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Seasons Of Life
Gazing at the breezy night
Empty or lack of immense sunlight
And the onset of Winters shined
Though reflecting warmth of mankind
When skeptically he bellied on back to the arid sea
To escape the spirited insurgency from disgruntled land owners
The alligator did not shut out his rule
It knew it lived by the bereavement of other creatures
Scars Have Past
Every day you see your Scars,
The scars that define your past,
The scars that define what you are,
The scars that will interfere with your future,
A Song Of Success
Ho! we were strong, we were swift, we were brave.
Youth was a challenge, and Life was a fight.
All that was best in us gladly we gave,
Sprang from the rally, and leapt for the height.
Oh, why do they hunt so hard, so hard, who have
no need of food?
Do they hunt for sport, do they hunt for hate, do
they hunt for the lust of blood?
Michael: A Pastoral Poem
If from the public way you turn your steps
Up the tumultuous brook of Green-head Ghyll,
You will suppose that with an upright path
Your feet must struggle; in such bold ascent
It's guessing time at our house; every evening after tea
We start guessing what old Santa's going to leave us on our tree.
Everyone of us holds secrets that the others try to steal,
And that eyes and lips are plainly having trouble to conceal.
Edgar Albert Guest
But see! . . . the body does not sink;
It rides upon the tide
(A starbeam on the dagger's haft),
With staring eyes and wide . . .
Sitting in a porchway cool,
Fades the ruddy sunlight fast,
Twilight hastens on to rule--
Working hours are wellnigh past
Victor Marie Hugo
Through an accidental crack in the curtain
I can see the eight o'clock light change from
charcoal to a faint gassy blue, inventing things
Upon A Snail
She goes but softly, but she goeth sure,
She stumbles not, as stronger creatures do.
Her journey's shorter, so she may endure
Better than they which do much farther go.
Last, to the chamber where I lie
My fearful footsteps patter nigh,
And come out from the cold and gloom
Into my warm and cheerful room.
Robert Louis Stevenson
The shades of night were falling fast,
As through an Alpine village passed
A youth, who bore, 'mid snow and ice,
A banner with the strange device-
Henry Wadsworth Longfellow
The forest ended. Glad I was
To feel the light, and hear the hum
Of bees, and smell the drying grass
And the sweet mint, because I had come
Gettin' together to smile an' rejoice,
An' eatin' an' laughin' with folks of your choice;
An' kissin' the girls an' declarin' that they
Are growin more beautiful day after day;
Edgar Albert Guest
I never knew the joy of getting home,
I never knew how fast a heart could beat;
I never tasted joy,
Till the day my little boy
Edgar Albert Guest
Venus And Adonis
Even as the sun with purple-coloured face
Had ta'en his last leave of the weeping morn,
Rose-cheeked Adonis hied him to the chase;
Hunting he loved, but love he laughed to scorn.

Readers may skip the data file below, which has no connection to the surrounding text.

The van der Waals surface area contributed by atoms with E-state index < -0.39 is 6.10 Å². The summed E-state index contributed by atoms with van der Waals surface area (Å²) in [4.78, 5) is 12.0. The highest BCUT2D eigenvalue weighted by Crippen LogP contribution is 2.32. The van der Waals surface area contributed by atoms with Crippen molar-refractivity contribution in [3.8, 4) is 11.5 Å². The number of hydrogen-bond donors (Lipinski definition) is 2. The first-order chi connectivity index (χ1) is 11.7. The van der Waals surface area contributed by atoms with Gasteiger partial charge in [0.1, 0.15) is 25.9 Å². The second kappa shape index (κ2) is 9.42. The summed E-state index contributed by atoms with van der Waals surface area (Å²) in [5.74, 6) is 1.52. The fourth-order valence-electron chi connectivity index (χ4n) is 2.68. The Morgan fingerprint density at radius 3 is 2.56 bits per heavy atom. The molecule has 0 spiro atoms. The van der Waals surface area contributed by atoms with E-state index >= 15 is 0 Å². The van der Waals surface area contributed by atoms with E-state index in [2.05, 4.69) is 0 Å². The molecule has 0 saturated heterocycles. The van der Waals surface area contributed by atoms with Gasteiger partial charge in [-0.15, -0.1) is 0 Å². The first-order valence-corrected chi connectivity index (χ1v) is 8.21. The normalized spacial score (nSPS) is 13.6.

A Rainy Day
Oh, what a blessed interval
A rainy day may be!
No lightning flash nor tempest roar,
But one incessant, steady pour
Ode To Aphrodite
Deathless Aphrodite, throned in flowers,
Daughter of Zeus, O terrible enchantress,
With this sorrow, with this anguish, break my spirit
Lady, not longer!
O happy soul, forget thy self!
This that has haunted all the past,
That conjured disappointments fast,
That never could let well alone;
Thomas Sturge Moore
Some men were born for great things,
Some were born for small;
Some--it is not recorded
Why they were born at all;
There is a song that calls to your soul,
To your heart,
To your mind.
It sends shivers down your spine,
The Holy Fair
A note of seeming truth and trust
Hid crafty observation;
And secret hung, with poison'd crust,
The dirk of defamation:
I Am Lonely
The world is great: the birds all fly from me,
The stars are golden fruit upon a tree
All out of reach: my little sister went,
And I am lonely.
I have a little boy at home,
A pretty little son;
I think sometimes the world is mine
In him, my only one.
After an address to Malvina, the daughter of Toscar, Ossian proceeds to relate his own expedition to FuÃ¤rfed, an island of Scandinavia. Mal-orchol, king of FuÃ¤rfed, being hard pressed in war by Ton-thormod, chief of Sar-dronto (who had demanded in vain the daughter of Mal-orchol in marriage,) Fingal sent Ossian to his aid. Ossian, on the day after his arrival, came to battle with Ton-thormod, and took him prisoner. Mal-orchol offers his daughter, Oina-morul, to Ossian; but he, discovering her passion for Ton-thormod, generously surrenders her to her lover, and brings about a reconciliation between the two kings.
There were three kings into the east,
Three kings both great and high,
An' they hae sworn a solemn oath
John Barleycorn should die.
Whear is thi Daddy, doy? Whear is thi mam?
What are ta cryin for, poor little lamb?
Dry up thi peepies, pet, wipe thi wet face;
Tears o' thy little cheeks seem aght o' place.
The Words Of Belief
Three words will I name thee--around and about,
From the lip to the lip, full of meaning, they flee;
But they had not their birth in the being without,
And the heart, not the lip, must their oracle be!
Mortals, that behold a Woman,
Rising 'twixt the Moon and Sun;
Who am I the heavens assume? an
All am I, and I am one.
I would rather see a Mason, than hear one any day,
I would rather one would walk with me than merely show the way.
The eye's a better pupil and more willing than the ear,
Fine counsel is confusing, but example's always clear.
Edgar Albert Guest
The Little Ladybird
Ladybird, ladybird! fly away home!
The field-mouse has gone to her nest,
The daisies have shut up their sleepy red eyes,
And the bees and the birds are at rest.
From out the desolation of the North
An iceberg took it away,
From its detaining comrades breaking forth,
And traveling night and day.